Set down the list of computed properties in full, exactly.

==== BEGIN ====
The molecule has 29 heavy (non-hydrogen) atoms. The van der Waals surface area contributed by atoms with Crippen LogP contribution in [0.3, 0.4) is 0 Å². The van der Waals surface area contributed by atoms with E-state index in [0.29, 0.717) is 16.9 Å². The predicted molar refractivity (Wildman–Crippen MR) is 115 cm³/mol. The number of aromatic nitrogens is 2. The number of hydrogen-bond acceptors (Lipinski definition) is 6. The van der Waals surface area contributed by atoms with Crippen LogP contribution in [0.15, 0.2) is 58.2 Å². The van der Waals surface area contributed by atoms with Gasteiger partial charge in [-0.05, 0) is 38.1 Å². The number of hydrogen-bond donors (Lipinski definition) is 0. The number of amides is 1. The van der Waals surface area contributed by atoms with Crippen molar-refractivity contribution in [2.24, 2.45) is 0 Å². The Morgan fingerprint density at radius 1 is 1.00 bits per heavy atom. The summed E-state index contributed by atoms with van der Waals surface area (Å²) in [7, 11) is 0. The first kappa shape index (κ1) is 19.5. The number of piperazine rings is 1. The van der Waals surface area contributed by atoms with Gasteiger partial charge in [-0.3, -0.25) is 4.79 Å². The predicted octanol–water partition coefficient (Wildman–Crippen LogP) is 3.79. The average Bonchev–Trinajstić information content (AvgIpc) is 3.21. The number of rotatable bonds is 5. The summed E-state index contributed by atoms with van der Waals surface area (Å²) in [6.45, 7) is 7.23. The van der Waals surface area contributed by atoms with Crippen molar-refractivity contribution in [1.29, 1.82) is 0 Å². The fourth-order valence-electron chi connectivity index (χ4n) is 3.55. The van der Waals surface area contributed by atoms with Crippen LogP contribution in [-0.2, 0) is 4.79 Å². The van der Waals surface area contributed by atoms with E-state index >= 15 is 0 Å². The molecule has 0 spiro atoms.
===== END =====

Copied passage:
The molecule has 29 heavy (non-hydrogen) atoms. The van der Waals surface area contributed by atoms with Crippen LogP contribution in [0.3, 0.4) is 0 Å². The van der Waals surface area contributed by atoms with E-state index in [0.29, 0.717) is 16.9 Å². The predicted molar refractivity (Wildman–Crippen MR) is 115 cm³/mol. The number of aromatic nitrogens is 2. The number of hydrogen-bond acceptors (Lipinski definition) is 6. The van der Waals surface area contributed by atoms with Crippen LogP contribution in [0.15, 0.2) is 58.2 Å². The van der Waals surface area contributed by atoms with Gasteiger partial charge in [-0.05, 0) is 38.1 Å². The number of hydrogen-bond donors (Lipinski definition) is 0. The number of amides is 1. The van der Waals surface area contributed by atoms with Crippen molar-refractivity contribution in [2.24, 2.45) is 0 Å². The Morgan fingerprint density at radius 1 is 1.00 bits per heavy atom. The summed E-state index contributed by atoms with van der Waals surface area (Å²) in [7, 11) is 0. The first kappa shape index (κ1) is 19.5. The number of piperazine rings is 1. The van der Waals surface area contributed by atoms with Gasteiger partial charge in [-0.3, -0.25) is 4.79 Å². The predicted octanol–water partition coefficient (Wildman–Crippen LogP) is 3.79. The average Bonchev–Trinajstić information content (AvgIpc) is 3.21. The number of rotatable bonds is 5. The summed E-state index contributed by atoms with van der Waals surface area (Å²) in [6.45, 7) is 7.23. The van der Waals surface area contributed by atoms with Crippen molar-refractivity contribution in [1.29, 1.82) is 0 Å². The fourth-order valence-electron chi connectivity index (χ4n) is 3.55. The van der Waals surface area contributed by atoms with Crippen LogP contribution in [-0.2, 0) is 4.79 Å². The van der Waals surface area contributed by atoms with E-state index >= 15 is 0 Å². The molecule has 0 spiro atoms.